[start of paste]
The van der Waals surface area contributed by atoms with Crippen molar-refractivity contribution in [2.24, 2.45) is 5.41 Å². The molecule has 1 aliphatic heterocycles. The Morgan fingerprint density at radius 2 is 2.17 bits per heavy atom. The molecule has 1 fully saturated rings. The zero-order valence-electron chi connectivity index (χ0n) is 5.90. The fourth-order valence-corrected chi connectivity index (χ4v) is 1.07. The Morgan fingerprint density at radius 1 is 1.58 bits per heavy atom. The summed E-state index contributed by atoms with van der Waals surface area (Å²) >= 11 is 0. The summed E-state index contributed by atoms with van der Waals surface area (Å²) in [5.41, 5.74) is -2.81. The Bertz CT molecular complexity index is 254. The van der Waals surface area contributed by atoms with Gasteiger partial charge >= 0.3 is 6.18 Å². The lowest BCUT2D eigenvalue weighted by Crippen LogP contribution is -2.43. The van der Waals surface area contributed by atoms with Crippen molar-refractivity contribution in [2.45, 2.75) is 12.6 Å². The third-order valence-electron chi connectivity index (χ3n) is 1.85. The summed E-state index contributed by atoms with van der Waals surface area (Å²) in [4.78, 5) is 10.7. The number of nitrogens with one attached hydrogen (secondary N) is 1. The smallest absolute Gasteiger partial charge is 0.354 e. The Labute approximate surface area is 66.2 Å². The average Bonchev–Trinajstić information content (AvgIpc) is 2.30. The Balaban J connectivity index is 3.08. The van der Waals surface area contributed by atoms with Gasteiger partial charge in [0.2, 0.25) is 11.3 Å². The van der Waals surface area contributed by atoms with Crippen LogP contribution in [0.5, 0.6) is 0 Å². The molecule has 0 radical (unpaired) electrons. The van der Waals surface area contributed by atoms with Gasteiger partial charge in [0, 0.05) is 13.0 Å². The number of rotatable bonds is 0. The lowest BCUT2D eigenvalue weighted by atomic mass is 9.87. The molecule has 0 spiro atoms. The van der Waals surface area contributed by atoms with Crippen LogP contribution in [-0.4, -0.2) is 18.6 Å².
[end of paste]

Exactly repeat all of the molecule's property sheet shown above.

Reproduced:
The van der Waals surface area contributed by atoms with Crippen molar-refractivity contribution in [2.24, 2.45) is 5.41 Å². The molecule has 1 aliphatic heterocycles. The Morgan fingerprint density at radius 2 is 2.17 bits per heavy atom. The molecule has 1 fully saturated rings. The zero-order valence-electron chi connectivity index (χ0n) is 5.90. The fourth-order valence-corrected chi connectivity index (χ4v) is 1.07. The Morgan fingerprint density at radius 1 is 1.58 bits per heavy atom. The summed E-state index contributed by atoms with van der Waals surface area (Å²) >= 11 is 0. The summed E-state index contributed by atoms with van der Waals surface area (Å²) in [5.41, 5.74) is -2.81. The Bertz CT molecular complexity index is 254. The van der Waals surface area contributed by atoms with Gasteiger partial charge >= 0.3 is 6.18 Å². The lowest BCUT2D eigenvalue weighted by Crippen LogP contribution is -2.43. The van der Waals surface area contributed by atoms with Crippen molar-refractivity contribution in [2.45, 2.75) is 12.6 Å². The third-order valence-electron chi connectivity index (χ3n) is 1.85. The summed E-state index contributed by atoms with van der Waals surface area (Å²) in [4.78, 5) is 10.7. The number of nitrogens with one attached hydrogen (secondary N) is 1. The smallest absolute Gasteiger partial charge is 0.354 e. The Labute approximate surface area is 66.2 Å². The average Bonchev–Trinajstić information content (AvgIpc) is 2.30. The Balaban J connectivity index is 3.08. The van der Waals surface area contributed by atoms with Gasteiger partial charge in [0.2, 0.25) is 11.3 Å². The van der Waals surface area contributed by atoms with Crippen LogP contribution in [0.5, 0.6) is 0 Å². The molecule has 0 radical (unpaired) electrons. The van der Waals surface area contributed by atoms with Gasteiger partial charge in [0, 0.05) is 13.0 Å². The number of rotatable bonds is 0. The lowest BCUT2D eigenvalue weighted by atomic mass is 9.87. The molecule has 0 spiro atoms. The van der Waals surface area contributed by atoms with Crippen LogP contribution in [-0.4, -0.2) is 18.6 Å².